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If you consider yourself a film lover, visiting us at Regent Street Cinema is a must. As an independent cinema, we screen the latest releases and big box office attractions, but we also show films that are produced by smaller film production companies, outside of the major studios. Our passion is giving a platform to indie films and productions which offer our audiences something a little different to the mainstream. Independent films are niche, provocative, transgressive, and edgy – these are the films that will stay with you long after the credits have finished rolling.
From a practical point of view, you can expect all the mod cons you’d find in any cinema. However, unlike the large chains, we have an unbeatable ambience of unique décor that is steeped in history. Our independent status also allows us to offer something a little bit different when it comes to refreshments. We stock locally sourced food and drink so you can enjoy good quality refreshments whilst knowing you’re supporting our local community.
Because many independent cinemas show fewer films at the same time, as opposed to the ten or more in the multiplexes, you are unlikely to have to put up with lengthy queues and noisy crowds. We offer membership benefits that reward our audiences with loyalty discounts.
In addition, you will be supporting a small business, which in turn supports independent filmmakers. By choosing to watch your next film with us - whether that’s an experimental indie production or a Hollywood blockbuster - then you are helping us to support creativity, diversity, and innovation. You will not only have an enjoyable evening out but also give something back to the industry that gives you (and us) so much enjoyment.
A good film has the power to affect us on a visceral level. Those in the independent film industry are motivated by expressing their personal artistic vision, compelled to tell their story, as opposed to being restrained by the pressure to achieve commercial success. This is why the content and style are often so easily distinguishable from the mainstream film.
We are just as passionate about film as the filmmakers are. Independent cinemas are the lifeblood of the film industry, giving a platform to the emerging talents of the film industry - the unknown actors, writers, directors, and crew - uniting a huge variety of films with the audiences who care about them.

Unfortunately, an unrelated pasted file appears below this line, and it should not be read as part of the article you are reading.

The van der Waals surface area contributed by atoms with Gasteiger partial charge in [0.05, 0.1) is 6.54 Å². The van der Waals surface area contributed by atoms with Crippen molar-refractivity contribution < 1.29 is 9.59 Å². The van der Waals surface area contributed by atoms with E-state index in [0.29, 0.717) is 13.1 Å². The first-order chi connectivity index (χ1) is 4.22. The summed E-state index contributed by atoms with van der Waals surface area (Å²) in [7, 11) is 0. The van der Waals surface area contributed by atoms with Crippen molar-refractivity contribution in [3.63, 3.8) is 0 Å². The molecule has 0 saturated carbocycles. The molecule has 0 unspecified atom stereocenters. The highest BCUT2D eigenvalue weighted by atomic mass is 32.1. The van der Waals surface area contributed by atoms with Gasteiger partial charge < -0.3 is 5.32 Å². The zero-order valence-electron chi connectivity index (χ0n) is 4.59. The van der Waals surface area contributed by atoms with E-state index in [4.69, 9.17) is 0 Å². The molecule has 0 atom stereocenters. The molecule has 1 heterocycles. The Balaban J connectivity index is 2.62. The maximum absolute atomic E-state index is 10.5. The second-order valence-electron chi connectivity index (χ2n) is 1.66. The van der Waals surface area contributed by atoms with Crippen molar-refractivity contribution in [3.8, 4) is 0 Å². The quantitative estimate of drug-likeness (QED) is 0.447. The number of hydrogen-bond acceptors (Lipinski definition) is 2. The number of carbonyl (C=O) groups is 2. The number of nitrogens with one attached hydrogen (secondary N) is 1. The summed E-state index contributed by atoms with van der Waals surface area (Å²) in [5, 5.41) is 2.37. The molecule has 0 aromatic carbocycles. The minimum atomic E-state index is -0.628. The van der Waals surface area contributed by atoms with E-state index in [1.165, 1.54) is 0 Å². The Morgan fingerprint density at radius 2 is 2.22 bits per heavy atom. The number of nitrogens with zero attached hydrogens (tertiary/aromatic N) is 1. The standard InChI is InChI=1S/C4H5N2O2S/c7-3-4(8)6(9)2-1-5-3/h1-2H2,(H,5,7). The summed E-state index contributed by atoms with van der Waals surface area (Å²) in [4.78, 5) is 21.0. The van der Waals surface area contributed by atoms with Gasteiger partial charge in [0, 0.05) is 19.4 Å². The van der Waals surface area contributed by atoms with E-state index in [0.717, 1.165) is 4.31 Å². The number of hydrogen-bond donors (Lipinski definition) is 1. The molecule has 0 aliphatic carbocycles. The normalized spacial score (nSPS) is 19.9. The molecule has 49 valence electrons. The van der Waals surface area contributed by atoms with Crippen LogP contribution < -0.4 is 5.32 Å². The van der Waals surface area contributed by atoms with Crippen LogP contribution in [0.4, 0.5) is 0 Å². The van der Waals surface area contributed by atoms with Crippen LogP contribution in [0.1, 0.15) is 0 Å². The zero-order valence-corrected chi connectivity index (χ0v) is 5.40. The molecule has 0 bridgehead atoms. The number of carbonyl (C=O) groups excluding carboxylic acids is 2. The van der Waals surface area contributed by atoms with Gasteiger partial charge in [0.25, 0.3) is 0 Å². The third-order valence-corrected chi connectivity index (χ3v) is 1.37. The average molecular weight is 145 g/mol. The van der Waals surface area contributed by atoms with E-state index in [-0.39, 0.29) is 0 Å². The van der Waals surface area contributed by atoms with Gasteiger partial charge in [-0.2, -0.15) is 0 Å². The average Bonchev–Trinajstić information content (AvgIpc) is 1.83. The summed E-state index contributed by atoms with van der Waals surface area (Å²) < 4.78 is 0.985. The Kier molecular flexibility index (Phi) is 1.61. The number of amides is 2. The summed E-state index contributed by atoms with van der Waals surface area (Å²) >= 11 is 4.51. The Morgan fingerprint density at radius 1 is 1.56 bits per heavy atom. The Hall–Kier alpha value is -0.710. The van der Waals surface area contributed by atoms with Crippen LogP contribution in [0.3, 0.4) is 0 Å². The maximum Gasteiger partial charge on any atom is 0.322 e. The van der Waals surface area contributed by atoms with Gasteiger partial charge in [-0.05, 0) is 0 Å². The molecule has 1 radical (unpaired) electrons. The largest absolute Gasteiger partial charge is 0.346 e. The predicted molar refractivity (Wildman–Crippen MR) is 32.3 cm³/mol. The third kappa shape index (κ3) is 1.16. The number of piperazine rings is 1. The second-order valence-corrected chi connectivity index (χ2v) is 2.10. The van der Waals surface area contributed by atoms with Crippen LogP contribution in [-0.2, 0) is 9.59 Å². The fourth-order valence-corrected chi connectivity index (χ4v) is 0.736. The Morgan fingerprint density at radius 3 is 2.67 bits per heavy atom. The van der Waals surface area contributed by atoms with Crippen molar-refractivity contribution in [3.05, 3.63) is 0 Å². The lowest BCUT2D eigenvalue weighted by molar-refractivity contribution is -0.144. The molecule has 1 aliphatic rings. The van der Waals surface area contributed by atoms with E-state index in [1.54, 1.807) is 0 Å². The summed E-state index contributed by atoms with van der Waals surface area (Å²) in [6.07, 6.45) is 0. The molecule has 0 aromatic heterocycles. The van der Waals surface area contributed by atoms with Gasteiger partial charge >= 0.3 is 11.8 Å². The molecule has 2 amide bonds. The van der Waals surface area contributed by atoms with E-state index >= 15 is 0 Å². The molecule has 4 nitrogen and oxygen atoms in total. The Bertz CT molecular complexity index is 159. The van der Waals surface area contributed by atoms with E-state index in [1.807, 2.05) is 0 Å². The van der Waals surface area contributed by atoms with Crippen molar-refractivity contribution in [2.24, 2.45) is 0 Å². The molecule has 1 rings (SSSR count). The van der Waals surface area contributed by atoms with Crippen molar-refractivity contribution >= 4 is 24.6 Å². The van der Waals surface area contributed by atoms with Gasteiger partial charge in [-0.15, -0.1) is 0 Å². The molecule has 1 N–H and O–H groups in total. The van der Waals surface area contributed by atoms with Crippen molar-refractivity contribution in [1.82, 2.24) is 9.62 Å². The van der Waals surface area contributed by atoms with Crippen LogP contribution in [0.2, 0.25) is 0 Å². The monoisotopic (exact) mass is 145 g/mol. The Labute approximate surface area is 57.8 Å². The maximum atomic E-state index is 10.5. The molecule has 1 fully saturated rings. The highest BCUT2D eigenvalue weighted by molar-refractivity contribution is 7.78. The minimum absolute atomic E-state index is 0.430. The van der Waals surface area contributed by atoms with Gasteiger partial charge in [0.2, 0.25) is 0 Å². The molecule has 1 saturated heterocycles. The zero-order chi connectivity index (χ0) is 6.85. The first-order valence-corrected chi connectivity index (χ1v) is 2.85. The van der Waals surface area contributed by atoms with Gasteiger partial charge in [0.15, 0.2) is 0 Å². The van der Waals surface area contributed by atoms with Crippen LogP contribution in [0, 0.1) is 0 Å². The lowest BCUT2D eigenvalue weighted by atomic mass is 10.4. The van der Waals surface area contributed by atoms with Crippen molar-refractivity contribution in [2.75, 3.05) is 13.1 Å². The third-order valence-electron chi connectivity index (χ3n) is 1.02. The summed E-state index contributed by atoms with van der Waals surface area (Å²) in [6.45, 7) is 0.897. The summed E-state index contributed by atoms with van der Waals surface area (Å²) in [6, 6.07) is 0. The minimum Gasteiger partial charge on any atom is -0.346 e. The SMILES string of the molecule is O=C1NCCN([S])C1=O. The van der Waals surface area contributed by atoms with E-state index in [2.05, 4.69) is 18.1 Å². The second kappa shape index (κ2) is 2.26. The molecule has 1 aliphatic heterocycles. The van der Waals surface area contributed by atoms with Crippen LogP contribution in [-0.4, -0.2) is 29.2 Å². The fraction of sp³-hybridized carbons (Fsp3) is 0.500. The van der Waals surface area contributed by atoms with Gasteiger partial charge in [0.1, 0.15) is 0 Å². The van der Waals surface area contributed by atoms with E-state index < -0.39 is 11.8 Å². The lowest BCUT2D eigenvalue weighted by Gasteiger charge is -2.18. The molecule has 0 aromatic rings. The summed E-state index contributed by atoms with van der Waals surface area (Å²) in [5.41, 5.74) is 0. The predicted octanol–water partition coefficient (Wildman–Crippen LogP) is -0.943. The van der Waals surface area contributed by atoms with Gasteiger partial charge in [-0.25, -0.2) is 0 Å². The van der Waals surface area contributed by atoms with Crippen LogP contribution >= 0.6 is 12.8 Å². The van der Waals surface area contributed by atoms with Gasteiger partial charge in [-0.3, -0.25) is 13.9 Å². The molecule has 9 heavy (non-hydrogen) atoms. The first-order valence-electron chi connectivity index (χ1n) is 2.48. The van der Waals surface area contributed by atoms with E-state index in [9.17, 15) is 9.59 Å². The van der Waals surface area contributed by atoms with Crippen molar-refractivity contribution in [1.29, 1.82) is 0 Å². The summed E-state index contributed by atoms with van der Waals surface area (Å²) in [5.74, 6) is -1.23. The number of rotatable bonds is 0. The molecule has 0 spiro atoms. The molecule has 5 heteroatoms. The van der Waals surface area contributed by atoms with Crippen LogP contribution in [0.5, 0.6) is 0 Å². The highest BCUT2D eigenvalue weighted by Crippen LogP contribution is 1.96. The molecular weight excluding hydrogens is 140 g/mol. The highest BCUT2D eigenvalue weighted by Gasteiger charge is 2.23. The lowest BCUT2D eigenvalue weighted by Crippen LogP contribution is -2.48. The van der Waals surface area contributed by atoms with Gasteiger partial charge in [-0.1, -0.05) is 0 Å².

Films created by the independent film industry typically have considerably lower budgets and produce short films compared to the length of feature films, but this does not mean that they can’t become a box office smash. A case in point, the 1999 smash hit The Blair Witch Project. A supernatural horror film running for 80 minutes, this indie horror was shown at the Sundance Film Festival to huge acclaim. It went on to gross nearly $250 million worldwide, making it one of the most successful independent films ever, as well as becoming the 41st most profitable horror film of all time.
Well-known actors often take substantial pay cuts when cast in independent films. This can be because they truly believe in the message of the film, or because they want to work under an independent director who has a reputation for being highly talented, or maybe they are returning the favour of being given their big break into film. The most well-known example of this scenario is John Travolta and Bruce Willis taking less pay to star in Pulp Fiction.
Another example is the then-unknown actor called Sylvester Stallone starring in an indie film called Rocky in 1976. You may have heard of it? It went on to win three Oscars, including Best Picture. The Rocky franchise has become so popular over the years that it holds the top 4 top spots for highest-grossing boxing films. Since the film’s release, the franchise has hauled in a mind-boggling $1.7 billion.
In 2007, a small indie film called Juno made a star of Elliot Page (then known as Ellen Page), who has gone on to earn many nominations and accolades in his own right. The film was made on just a $7.5 million budget but really made a significant impact. The film went on to bring in $231.4 million worldwide. The film had such a low budget that Jennifer Garner took a pay cut to keep the costs down.
A common film distribution strategy is trying to get noticed at international film festivals. Events like these offer excellent opportunities for filmmakers to meet and connect with other filmmakers and form friendships in the hope that they open up new opportunities, whilst generating a buzz around their film. The most prestigious film festivals in the world are known as the "Big Three" held in Venice, Cannes and Berlin. The most prestigious film festivals in North America are Sundance and Toronto.
You can support independent films by watching them in independent cinemas, like ours at Regent Street Cinema. We are a film lover's dream, being the birthplace of British cinema - it's here that in 1896, the Lumière brothers' Cinématographe was first shown to a paying audience.
Even if your nearest cinema is a large multiplex operator, it’s always a good idea to find out about, and visit an independently funded cinema as not only are you supporting the running of the cinema, but they often have a wider range of indie films to watch.
If you have a social media account such as Instagram, Facebook or Twitter, follow @RegentStCinema and get talking about independent cinema!